Did you know that you take a breath about 15 times each minute and over 21,000 times a day?
You probably don’t even think about breathing unless you’re out of breath, choking, or have asthma. But breathing lets you burn oxygen and glucose, ultimately producing the energy that’s responsible for fueling your muscle contractions, mental processes, and several other functions in your body.
The more efficiently you breathe, the faster you get the fuel you need, get rid of toxins, and replenish with fresh oxygen.
I bet you’ll be as surprised as I was the first time I heard that it was possible to breathe “wrong.” All breathing is better than no breathing, but if you’re taking relatively shallow breaths, you’re missing the benefits of breathing deeper and getting more oxygen.
Can I Change My Breathing, And Why Would I Want To?
There are techniques you can practice that will engage your awareness of the entire breathing process and allow you to breathe deeper.
Being aware of your breathing causes a different reaction than the reflexive breathing that happens most of the time. The end result is typically that you’ll breathe more efficiency — reducing your stress by lowering your heart rate and blood pressure.
When you know that you’re breathing — perhaps even going as far as saying or thinking, “I am breathing in; I am breathing out” — you’re activating your parasympathetic nervous system which triggers a “rest and digest” response.
After just a few deep, slow, focused breaths, your heart rate slows and your blood pressure lowers. The benefits of “good breathing” are extremely important, especially if you live your life in a perpetually stressed-out state.
You’ll be able to think more clearly, handle problems with less stress, get more nutrients from your food when you eat, be more emotionally stable, and you’ll have a way to “reset” any time you feel yourself feeling too stressed, angry, or out of control…all by focusing on how you breathe.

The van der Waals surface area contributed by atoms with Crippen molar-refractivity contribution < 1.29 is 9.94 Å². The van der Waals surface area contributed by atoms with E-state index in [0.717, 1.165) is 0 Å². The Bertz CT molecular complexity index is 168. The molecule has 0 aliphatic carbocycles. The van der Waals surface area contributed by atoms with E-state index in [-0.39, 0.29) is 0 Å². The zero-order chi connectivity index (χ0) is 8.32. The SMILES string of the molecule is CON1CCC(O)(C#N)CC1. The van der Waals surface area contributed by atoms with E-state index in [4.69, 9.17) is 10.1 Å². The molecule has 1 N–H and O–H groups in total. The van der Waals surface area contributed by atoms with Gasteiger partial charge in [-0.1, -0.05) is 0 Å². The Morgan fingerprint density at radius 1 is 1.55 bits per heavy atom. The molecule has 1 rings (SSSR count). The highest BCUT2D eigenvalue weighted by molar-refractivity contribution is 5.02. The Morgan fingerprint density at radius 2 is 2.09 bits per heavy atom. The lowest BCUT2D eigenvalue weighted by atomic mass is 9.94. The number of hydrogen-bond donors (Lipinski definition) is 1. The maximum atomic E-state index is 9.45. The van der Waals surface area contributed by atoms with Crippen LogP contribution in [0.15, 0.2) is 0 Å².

Deeper breathing also removes carbon dioxide from your blood stream and speeds up the removal of lactic acid and from your muscles. That means you’ll be generally healthier, less sore, and more relaxed.
That All Sounds Good, But Tell Me What To Do
Yoga — with a natural inhalation and exhalation as you move in and out of most postures — provides the perfect platform for you to develop mindful breathing and improved breath capacity. A general rule is to breathe in for upward movements (extension) and breathe out for downward movements (flexion).
So the next time you do a few yoga postures, take the time to notice and connect with your breath. Make a gentle effort to remain aware of the movement itself while synchronizing your breath to it. When your mind wanders away from what you’re doing (and it will wander) bring it back to your movement and breath.
When you’re finished with your yoga practice, lie down in shavasana and ask yourself the following questions:
- How do I feel?
- How am I breathing — fast or slow?
- What am I thinking?
- Is there any change in my mental or emotional state?
But I Can’t Stop And Do Yoga In The Middle Of An Office Crisis!
If you’re in a bind and can’t get to your yoga practice until later, just stop and take a few slow, deep breaths until your feel your heart rate slowing and your body relaxing. You can do that anywhere and at any time.